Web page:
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Epiphanes

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Epiphanes

Palestine, Cyprus; 315 - 403 AD

Women are weak, untrustworthy and not intelligent

Panarion 79, §1. ‘Who are there that teach such things apart from women? In very truth, women are a feeble race, untrustworthy and of mediocre intelligence. Once again we see that the Devil knows how to make women spew forth ridiculous teachings, as he has just succeeded in doing in the case of Quintilla, Maxima and Priscilla’ .

Women priests in the Collyridian heresy?

Panarion 79, § 1., cont. “Some women decorate a sort of bench or rectangular litter, spreading a linen cloth over it, on an annual feast day, placing on it a loaf and offering it up in the name of Mary; then all communicate in that loaf . . . . They tell us that certain women, come here from Thrace, from Arabia, make a loaf in the name of the Ever-Virgin, assemble together in one selfsame place and carry out quite irregular actions in the name of the Blessed Virgin, undertaking to do something blasphemous and forbidden and performing in her name, by means of women, definitely priestly acts .”

Note. Epiphanius is concerned with the Collyridian heresy, a word which comes from a Greek word, signifying ‘a little loaf.’ The women offered some sort of worship to the Blessed Virgin, in the course of which these loaves were offered on a table.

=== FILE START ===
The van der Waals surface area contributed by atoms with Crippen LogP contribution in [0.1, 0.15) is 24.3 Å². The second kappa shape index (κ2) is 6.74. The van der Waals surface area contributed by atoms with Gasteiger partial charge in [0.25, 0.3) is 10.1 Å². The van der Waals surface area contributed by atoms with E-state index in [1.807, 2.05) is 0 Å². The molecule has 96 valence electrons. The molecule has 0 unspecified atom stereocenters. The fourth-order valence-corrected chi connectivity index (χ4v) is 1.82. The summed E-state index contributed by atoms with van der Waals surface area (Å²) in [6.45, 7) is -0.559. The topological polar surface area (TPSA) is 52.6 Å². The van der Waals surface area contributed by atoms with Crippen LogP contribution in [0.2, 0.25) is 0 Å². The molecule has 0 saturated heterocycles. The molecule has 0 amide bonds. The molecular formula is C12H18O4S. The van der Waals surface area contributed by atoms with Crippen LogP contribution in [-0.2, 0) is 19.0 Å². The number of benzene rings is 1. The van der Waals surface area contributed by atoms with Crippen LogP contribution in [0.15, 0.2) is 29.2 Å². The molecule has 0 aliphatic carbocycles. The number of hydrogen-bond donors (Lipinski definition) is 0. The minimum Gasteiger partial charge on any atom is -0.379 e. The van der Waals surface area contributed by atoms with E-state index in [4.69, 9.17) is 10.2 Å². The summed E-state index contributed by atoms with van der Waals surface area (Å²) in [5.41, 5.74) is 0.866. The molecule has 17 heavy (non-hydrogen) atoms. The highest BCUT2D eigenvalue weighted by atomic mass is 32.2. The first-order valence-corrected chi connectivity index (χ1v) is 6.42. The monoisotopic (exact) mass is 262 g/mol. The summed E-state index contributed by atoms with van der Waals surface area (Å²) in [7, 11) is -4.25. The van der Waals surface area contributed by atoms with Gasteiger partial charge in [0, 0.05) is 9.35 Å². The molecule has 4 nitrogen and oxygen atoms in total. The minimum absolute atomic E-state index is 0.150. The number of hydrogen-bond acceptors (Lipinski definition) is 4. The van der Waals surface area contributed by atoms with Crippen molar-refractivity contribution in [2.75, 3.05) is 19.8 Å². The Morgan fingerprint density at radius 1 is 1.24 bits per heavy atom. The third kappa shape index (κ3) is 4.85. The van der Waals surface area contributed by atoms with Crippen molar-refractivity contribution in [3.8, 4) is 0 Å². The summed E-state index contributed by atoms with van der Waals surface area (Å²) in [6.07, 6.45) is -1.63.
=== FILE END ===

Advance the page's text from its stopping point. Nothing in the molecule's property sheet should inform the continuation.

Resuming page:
F. J. Dölger, in Die eigenartige Marienverehrung der Philomarianiten oder Kollyridianer in Arabia, has made a lengthy study of all the details of this singular sect. The ‘Lord’s table’ seems to be a sort of stool or square seat The ‘collyris’ is a little loaf of pure flour such as is given to children. The feast day is perhaps an ancient Marian festival. The text in any case is evidence of some form of irregular devotion to our Lady; the sect itself is, according to Epiphanius himself, of Thracian origin. No doubt we have represented in it some sort of symbolic action, where Mary takes the place of a goddess and the women exercise some kind of priesthood.

Nowhere has a woman exercised the priesthood

Panarion 79, § 2. “Courage, servants of God, let us invest ourselves with all the qualities of men and put to flight this feminine madness. These women repeat Eve’s weakness and take appearance for reality. But let us get to the heart of the subject . . . Never, anywhere, has any woman acted as priest for God, not even Eve; even after her fall she was never so audacious as to put her hand to an undertaking so impious as this; nor did any of her daughters after her ever do so . . .Many men in the Old Testament offered sacrifices] but nowhere has a woman exercised the priesthood.”

Also in the New Testament women have not been made priests

Panarion 79, § 3. “I come now to the New Testament. If women had been appointed to act as priests on behalf of God, or to perform official liturgical acts in the Church , it must surely have come about that Mary herself, who received the privilege of carrying in her bosom the Sovereign King, the heavenly God, God’s Son, would in the New Testament have exercised the priestly office. But she did not judge such action to be right. She was not even entrusted with the bestowal of Baptism, since the Christ himself was baptized not by her but by John . . . . It was the Apostles who were entrusted with these ministries and they appointed their successors . . . Never has a woman been appointed amongst bishops and priests. But, someone will say, there were the four daughters of Philip, who prophesied. Yes, but they did not exercise the priestly office. And it is true that there is the Order of Deaconesses in the Church . But they are not permitted to act as priests or have anything to do with that office.”